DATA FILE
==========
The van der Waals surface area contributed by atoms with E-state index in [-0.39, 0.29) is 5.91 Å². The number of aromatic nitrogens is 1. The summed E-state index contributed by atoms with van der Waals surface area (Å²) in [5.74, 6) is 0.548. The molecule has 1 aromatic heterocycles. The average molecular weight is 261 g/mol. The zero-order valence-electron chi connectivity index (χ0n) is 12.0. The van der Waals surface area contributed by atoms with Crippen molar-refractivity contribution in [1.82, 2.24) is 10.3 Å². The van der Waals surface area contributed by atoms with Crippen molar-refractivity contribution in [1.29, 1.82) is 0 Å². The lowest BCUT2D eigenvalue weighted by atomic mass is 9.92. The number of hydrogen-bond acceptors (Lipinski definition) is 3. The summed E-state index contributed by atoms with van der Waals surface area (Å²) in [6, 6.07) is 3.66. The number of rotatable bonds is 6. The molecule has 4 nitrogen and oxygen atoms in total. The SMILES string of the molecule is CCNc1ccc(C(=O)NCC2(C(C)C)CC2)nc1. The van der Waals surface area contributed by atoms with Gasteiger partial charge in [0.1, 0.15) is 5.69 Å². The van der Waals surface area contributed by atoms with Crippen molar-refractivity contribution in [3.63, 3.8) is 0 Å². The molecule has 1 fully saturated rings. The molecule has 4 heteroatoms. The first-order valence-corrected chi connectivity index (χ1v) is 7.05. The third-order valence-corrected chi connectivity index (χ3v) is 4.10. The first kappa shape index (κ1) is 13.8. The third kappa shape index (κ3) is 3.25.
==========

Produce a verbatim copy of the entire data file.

The van der Waals surface area contributed by atoms with E-state index in [-0.39, 0.29) is 5.91 Å². The number of aromatic nitrogens is 1. The summed E-state index contributed by atoms with van der Waals surface area (Å²) in [5.74, 6) is 0.548. The molecule has 1 aromatic heterocycles. The average molecular weight is 261 g/mol. The zero-order valence-electron chi connectivity index (χ0n) is 12.0. The van der Waals surface area contributed by atoms with Crippen molar-refractivity contribution in [1.82, 2.24) is 10.3 Å². The van der Waals surface area contributed by atoms with Crippen molar-refractivity contribution in [1.29, 1.82) is 0 Å². The lowest BCUT2D eigenvalue weighted by atomic mass is 9.92. The number of hydrogen-bond acceptors (Lipinski definition) is 3. The summed E-state index contributed by atoms with van der Waals surface area (Å²) in [6, 6.07) is 3.66. The number of rotatable bonds is 6. The molecule has 4 nitrogen and oxygen atoms in total. The SMILES string of the molecule is CCNc1ccc(C(=O)NCC2(C(C)C)CC2)nc1. The van der Waals surface area contributed by atoms with Gasteiger partial charge in [0.1, 0.15) is 5.69 Å². The van der Waals surface area contributed by atoms with Crippen molar-refractivity contribution in [3.63, 3.8) is 0 Å². The molecule has 1 fully saturated rings. The molecule has 4 heteroatoms. The first-order valence-corrected chi connectivity index (χ1v) is 7.05. The third-order valence-corrected chi connectivity index (χ3v) is 4.10. The first kappa shape index (κ1) is 13.8. The third kappa shape index (κ3) is 3.25.